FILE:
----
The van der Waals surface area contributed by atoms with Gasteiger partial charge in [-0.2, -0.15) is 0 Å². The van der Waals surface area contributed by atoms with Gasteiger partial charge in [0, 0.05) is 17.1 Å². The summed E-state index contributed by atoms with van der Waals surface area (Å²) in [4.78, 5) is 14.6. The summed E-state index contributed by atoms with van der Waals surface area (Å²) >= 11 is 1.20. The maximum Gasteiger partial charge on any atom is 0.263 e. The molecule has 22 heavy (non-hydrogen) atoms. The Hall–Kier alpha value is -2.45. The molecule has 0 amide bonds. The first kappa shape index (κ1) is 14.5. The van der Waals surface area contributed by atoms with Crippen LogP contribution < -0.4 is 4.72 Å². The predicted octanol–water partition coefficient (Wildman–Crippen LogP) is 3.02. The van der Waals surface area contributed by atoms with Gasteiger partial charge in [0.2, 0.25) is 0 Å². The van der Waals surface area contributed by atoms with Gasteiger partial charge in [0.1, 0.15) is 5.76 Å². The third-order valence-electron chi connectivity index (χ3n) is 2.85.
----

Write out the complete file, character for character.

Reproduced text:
The van der Waals surface area contributed by atoms with Gasteiger partial charge in [-0.2, -0.15) is 0 Å². The van der Waals surface area contributed by atoms with Gasteiger partial charge in [0, 0.05) is 17.1 Å². The summed E-state index contributed by atoms with van der Waals surface area (Å²) in [4.78, 5) is 14.6. The summed E-state index contributed by atoms with van der Waals surface area (Å²) >= 11 is 1.20. The maximum Gasteiger partial charge on any atom is 0.263 e. The molecule has 22 heavy (non-hydrogen) atoms. The Hall–Kier alpha value is -2.45. The molecule has 0 amide bonds. The first kappa shape index (κ1) is 14.5. The van der Waals surface area contributed by atoms with Crippen LogP contribution < -0.4 is 4.72 Å². The predicted octanol–water partition coefficient (Wildman–Crippen LogP) is 3.02. The van der Waals surface area contributed by atoms with Gasteiger partial charge in [0.2, 0.25) is 0 Å². The van der Waals surface area contributed by atoms with Gasteiger partial charge in [0.1, 0.15) is 5.76 Å². The third-order valence-electron chi connectivity index (χ3n) is 2.85.